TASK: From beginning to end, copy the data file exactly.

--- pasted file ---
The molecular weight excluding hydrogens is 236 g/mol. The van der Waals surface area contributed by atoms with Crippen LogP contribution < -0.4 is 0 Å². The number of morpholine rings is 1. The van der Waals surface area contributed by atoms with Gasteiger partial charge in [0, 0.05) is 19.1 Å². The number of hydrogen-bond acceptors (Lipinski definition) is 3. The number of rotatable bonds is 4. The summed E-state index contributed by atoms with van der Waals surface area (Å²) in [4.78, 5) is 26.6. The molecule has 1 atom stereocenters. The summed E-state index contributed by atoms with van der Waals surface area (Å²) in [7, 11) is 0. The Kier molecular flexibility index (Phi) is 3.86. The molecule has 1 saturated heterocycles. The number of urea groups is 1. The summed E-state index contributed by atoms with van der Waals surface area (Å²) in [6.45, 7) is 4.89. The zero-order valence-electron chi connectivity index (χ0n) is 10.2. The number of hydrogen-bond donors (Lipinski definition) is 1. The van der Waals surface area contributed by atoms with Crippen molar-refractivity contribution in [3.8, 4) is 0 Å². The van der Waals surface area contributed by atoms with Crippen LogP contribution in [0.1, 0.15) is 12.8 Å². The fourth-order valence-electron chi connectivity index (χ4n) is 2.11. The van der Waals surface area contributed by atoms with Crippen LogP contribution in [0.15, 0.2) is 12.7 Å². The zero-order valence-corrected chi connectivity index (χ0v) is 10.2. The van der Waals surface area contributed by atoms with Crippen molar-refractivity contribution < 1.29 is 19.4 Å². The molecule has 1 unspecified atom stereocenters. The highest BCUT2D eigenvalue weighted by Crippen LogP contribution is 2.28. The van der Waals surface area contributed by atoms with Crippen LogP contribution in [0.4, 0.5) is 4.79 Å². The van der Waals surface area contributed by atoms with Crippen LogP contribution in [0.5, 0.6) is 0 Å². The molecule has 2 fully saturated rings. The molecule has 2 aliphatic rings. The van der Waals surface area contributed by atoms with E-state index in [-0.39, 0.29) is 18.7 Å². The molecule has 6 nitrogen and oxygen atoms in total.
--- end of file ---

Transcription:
The molecular weight excluding hydrogens is 236 g/mol. The van der Waals surface area contributed by atoms with Crippen LogP contribution < -0.4 is 0 Å². The number of morpholine rings is 1. The van der Waals surface area contributed by atoms with Gasteiger partial charge in [0, 0.05) is 19.1 Å². The number of hydrogen-bond acceptors (Lipinski definition) is 3. The number of rotatable bonds is 4. The summed E-state index contributed by atoms with van der Waals surface area (Å²) in [4.78, 5) is 26.6. The molecule has 1 atom stereocenters. The summed E-state index contributed by atoms with van der Waals surface area (Å²) in [7, 11) is 0. The Kier molecular flexibility index (Phi) is 3.86. The molecule has 1 saturated heterocycles. The number of urea groups is 1. The summed E-state index contributed by atoms with van der Waals surface area (Å²) in [6.45, 7) is 4.89. The zero-order valence-electron chi connectivity index (χ0n) is 10.2. The number of hydrogen-bond donors (Lipinski definition) is 1. The van der Waals surface area contributed by atoms with Crippen molar-refractivity contribution in [3.8, 4) is 0 Å². The van der Waals surface area contributed by atoms with Crippen LogP contribution in [0.1, 0.15) is 12.8 Å². The fourth-order valence-electron chi connectivity index (χ4n) is 2.11. The van der Waals surface area contributed by atoms with Crippen LogP contribution in [0.15, 0.2) is 12.7 Å². The zero-order valence-corrected chi connectivity index (χ0v) is 10.2. The van der Waals surface area contributed by atoms with Crippen molar-refractivity contribution < 1.29 is 19.4 Å². The molecule has 1 unspecified atom stereocenters. The highest BCUT2D eigenvalue weighted by Crippen LogP contribution is 2.28. The van der Waals surface area contributed by atoms with Crippen LogP contribution in [0.4, 0.5) is 4.79 Å². The van der Waals surface area contributed by atoms with Crippen LogP contribution in [0.5, 0.6) is 0 Å². The molecule has 2 fully saturated rings. The molecule has 2 aliphatic rings. The van der Waals surface area contributed by atoms with E-state index in [-0.39, 0.29) is 18.7 Å². The molecule has 6 nitrogen and oxygen atoms in total.